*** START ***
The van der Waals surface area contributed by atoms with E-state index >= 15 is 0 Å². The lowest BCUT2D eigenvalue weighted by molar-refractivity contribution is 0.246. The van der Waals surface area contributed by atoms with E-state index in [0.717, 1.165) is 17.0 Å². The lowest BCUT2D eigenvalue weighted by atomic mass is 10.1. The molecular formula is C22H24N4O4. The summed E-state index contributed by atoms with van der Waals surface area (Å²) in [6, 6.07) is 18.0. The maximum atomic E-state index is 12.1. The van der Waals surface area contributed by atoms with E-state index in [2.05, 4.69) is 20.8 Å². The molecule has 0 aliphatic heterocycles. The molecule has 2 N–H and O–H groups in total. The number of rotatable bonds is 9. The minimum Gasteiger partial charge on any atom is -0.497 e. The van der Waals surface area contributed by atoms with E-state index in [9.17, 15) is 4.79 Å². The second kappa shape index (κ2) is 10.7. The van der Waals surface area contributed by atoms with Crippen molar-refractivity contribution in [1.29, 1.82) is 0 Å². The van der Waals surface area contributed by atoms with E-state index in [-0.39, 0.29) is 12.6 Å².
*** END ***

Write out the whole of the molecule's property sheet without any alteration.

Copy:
The van der Waals surface area contributed by atoms with E-state index >= 15 is 0 Å². The lowest BCUT2D eigenvalue weighted by molar-refractivity contribution is 0.246. The van der Waals surface area contributed by atoms with E-state index in [0.717, 1.165) is 17.0 Å². The lowest BCUT2D eigenvalue weighted by atomic mass is 10.1. The molecular formula is C22H24N4O4. The summed E-state index contributed by atoms with van der Waals surface area (Å²) in [6, 6.07) is 18.0. The maximum atomic E-state index is 12.1. The van der Waals surface area contributed by atoms with E-state index in [2.05, 4.69) is 20.8 Å². The molecule has 0 aliphatic heterocycles. The molecule has 2 N–H and O–H groups in total. The number of rotatable bonds is 9. The minimum Gasteiger partial charge on any atom is -0.497 e. The van der Waals surface area contributed by atoms with E-state index in [9.17, 15) is 4.79 Å². The second kappa shape index (κ2) is 10.7. The van der Waals surface area contributed by atoms with Crippen molar-refractivity contribution in [1.29, 1.82) is 0 Å². The van der Waals surface area contributed by atoms with E-state index in [-0.39, 0.29) is 12.6 Å².